Importance of racial/ethnic disparities in rates of metabolic syndrome in Duchenne Muscular Dystrophy


Clinical Management

Poster Number: T323


Sarah Wright, DO, Children's National Medical Center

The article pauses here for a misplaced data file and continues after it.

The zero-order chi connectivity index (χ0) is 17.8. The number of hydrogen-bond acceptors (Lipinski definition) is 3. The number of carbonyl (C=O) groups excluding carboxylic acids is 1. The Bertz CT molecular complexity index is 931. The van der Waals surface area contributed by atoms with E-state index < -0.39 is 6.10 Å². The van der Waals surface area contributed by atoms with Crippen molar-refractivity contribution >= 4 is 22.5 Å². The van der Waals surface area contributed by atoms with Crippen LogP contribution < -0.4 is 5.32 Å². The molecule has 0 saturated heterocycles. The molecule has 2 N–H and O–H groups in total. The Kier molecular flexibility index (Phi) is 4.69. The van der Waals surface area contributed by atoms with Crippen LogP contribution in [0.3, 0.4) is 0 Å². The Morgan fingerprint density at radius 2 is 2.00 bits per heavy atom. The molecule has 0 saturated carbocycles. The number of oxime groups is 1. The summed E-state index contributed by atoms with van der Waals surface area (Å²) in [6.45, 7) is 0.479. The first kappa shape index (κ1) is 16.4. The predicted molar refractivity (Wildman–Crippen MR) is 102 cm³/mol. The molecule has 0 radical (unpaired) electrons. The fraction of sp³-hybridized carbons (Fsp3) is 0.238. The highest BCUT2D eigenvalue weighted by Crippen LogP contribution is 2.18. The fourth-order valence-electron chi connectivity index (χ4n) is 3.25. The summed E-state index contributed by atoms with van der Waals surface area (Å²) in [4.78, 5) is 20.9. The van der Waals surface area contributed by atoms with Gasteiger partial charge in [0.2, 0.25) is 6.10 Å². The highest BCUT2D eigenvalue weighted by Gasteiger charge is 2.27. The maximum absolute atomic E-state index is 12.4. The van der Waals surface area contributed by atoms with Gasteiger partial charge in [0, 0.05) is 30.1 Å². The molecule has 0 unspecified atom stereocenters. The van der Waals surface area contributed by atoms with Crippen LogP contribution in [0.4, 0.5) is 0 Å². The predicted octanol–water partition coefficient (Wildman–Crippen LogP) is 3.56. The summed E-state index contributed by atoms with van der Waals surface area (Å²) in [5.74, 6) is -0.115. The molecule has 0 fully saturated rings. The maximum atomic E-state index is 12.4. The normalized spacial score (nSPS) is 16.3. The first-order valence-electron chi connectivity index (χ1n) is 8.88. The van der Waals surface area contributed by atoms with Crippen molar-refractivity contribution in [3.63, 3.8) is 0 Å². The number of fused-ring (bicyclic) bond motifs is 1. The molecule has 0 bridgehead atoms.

Metabolic syndrome is a composition of specific components—obesity, hypertriglyceridemia, low HDL cholesterol, hypertension, and hyperglycemia, which places patients at higher risk of diabetes and heart disease. Duchenne Muscular Dystrophy (DMD) is associated with increased risk of endocrine complications, including obesity and its comorbidities, in large part due to prolonged corticosteroid use. The American Academy of Pediatrics recommends screening all children for dyslipidemia between 9-11; consensus statements for DMD also advise screening random lipid profiles and random blood glucose/hemoglobin A1C annually. Prior studies have demonstrated that Caucasian-non-Hispanic and Caucasian-Hispanic adolescent males have higher odds of metabolic syndrome. We sought to analyze our cohort of patients with DMD to assess for racial/ethnic discrepancies in rates of metabolic syndrome, as this may impact care guidelines for monitoring for metabolic syndrome. We conducted a retrospective chart review of all patients seen with DMD 9 years or older (n=51). 27 of the 51 males had blood work performed. Of the 27, 2 boys screened were found to have both dyslipidemia and elevated glucose (HbA1c). An additional 2 boys had isolated findings of dyslipidemia and 3 boys had findings of elevated HbA1C. Boys from families who identified as Caucasian-Hispanic (37.5%) or Caucasian-Non-Hispanic (33%) were more likely to have lab abnormalities as compared to patients of Asian (0%), African American (0%) or Other Race (14.3%). BMI ≥30 at the time of lab draw correlated to higher risk of dyslipidemia or elevated HbA1C. Blood pressure at the time of blood draw and length of time on steroids did not appear to correlate with rates of metabolic syndrome. Despite its limitations, these findings highlight the importance of vigilant screening for metabolic syndrome in DMD and suggest that more frequent monitoring is required for adolescents with obesity, particularly in boys from higher risk racial backgrounds.